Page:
Three days ahead of Manchester United’s trip to face Real Madrid in Spain, supporters might be forgiven for having one eye on the Champions League Round of 16 clash next Wednesday. After all, this is a match between two of Europe’s most storied institutions, and a first meeting in almost a decade. Sir Alex Ferguson, José Mourinho; Cristiano Ronaldo, Wayne Rooney – a selection of the world’s finest managerial and playing talent that is certain to capture global attention.
United’s players, however, can ill afford to look beyond Sunday. Not least with United fighting to regain the Premier League title from neighbours Manchester City, whose defeat to Southampton on Saturday proffers the Reds an opportunity to open up a 12 point lead.
Yet, with Everton at Old Trafford this weekend, and memories of last season’s capitulation against the Merseysiders still fresh, it is far from clear which is the biggest game of the week ahead.
United’s 4-4 draw with Everton on 22 April last season, after holding a two-goal lead with just seven minutes to spare, eventually contributed heavily to a Premier League title secured by Roberto Mancini’s City. Together with Everton’s 1-0 victory over United at Goodison Park on the opening day of the season, there is plenty of reason for concern at Old Trafford over the fixture.
Still, the expediency of two difficult matches inside a few days means that Ferguson is likely to stretch his playing resources against Everton on Sunday, with the United manager insisting that he will trust his full squad over the brace of matches. Given the demands of the European élite, it may the be the tie with Everton where Ferguson delves deepest into his squad.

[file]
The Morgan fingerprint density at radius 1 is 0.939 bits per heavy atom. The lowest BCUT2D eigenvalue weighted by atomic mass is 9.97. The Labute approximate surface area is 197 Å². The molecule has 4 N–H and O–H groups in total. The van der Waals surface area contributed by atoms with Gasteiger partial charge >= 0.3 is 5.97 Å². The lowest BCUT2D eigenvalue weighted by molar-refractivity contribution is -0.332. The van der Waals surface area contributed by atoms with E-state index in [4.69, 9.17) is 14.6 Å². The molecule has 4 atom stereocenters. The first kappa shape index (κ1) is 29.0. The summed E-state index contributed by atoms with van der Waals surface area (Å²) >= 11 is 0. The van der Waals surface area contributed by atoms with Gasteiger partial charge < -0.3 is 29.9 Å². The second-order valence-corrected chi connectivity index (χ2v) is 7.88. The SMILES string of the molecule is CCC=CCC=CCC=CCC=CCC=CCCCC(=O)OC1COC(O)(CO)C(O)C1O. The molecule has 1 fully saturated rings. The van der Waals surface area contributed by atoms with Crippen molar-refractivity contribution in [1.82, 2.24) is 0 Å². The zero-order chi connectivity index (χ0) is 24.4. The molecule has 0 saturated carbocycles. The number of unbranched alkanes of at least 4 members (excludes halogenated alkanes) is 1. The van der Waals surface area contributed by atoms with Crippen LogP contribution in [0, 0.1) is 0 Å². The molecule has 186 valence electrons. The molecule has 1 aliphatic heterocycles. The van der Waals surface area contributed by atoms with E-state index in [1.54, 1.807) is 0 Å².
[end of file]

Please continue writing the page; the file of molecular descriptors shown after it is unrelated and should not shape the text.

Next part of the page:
“It will be different teams,” admitted the United manager on Friday.
“The team on Sunday will not be the same as the team that plays on Wednesday. I trust the squad of players I have. They are all internationals, they are all good players and there is no reason why I can’t play them. They’re all contributing in their own way and that gives us a better chance of dealing with the various competitions we’re in.
“The team is playing well, I’m pleased with their form and I’m pleased that the players we’re changing around, when I’m making different team selections, are buying into it well.”
Ferguson at least has a fully fit squad from which to pick, with only shingles-suffering Phil Jones out of contention, while Ashley Young should return to the match-day party following injury.
Javier Hernández returned late from international duty with Mexico, but there are few other fitness concerns ahead of Everton’s arrival in Manchester. Paul Scholes may only feature against Madrid with the veteran suffering from a minor knee complaint.
“So far everyone has come back fit from their excursions into the rest of the world,” said Sir Alex.
“The only one we’re waiting on is Chicharito. I’ve not had anything back that says he’s not fit so I expect everyone to be fit from their games.
“On our own front, Ashley Young is fit again, Michael Carrick should be okay and Phil Jones will hopefully be okay, irrespective of Stuart Pearce coming out and declaring he had shingles – which we thought was doctor confidence. We’re disappointed in that, but it’s not anything serious for the boy. It’s a mild condition that has surfaced but he should be okay.”
Ferguson faces a number of tough selection choices, particularly in central defence and midfield, where the balance is likely to determine success or failure over two pivotal matches. The Scot may well play just one of Nemanja Vidić and Rio Ferdinand in each of the ties, with the more sprightly Jonny Evans in outstanding form recently.
Meanwhile, Chris Smalling could feature against Everton to counter the Merseysiders aerial threat which proved so effective at Goodison Park, even if star midfielder Marouane Fellaini is struggling with a hip injury that caused the international to miss Belgium’s fixture in midweek.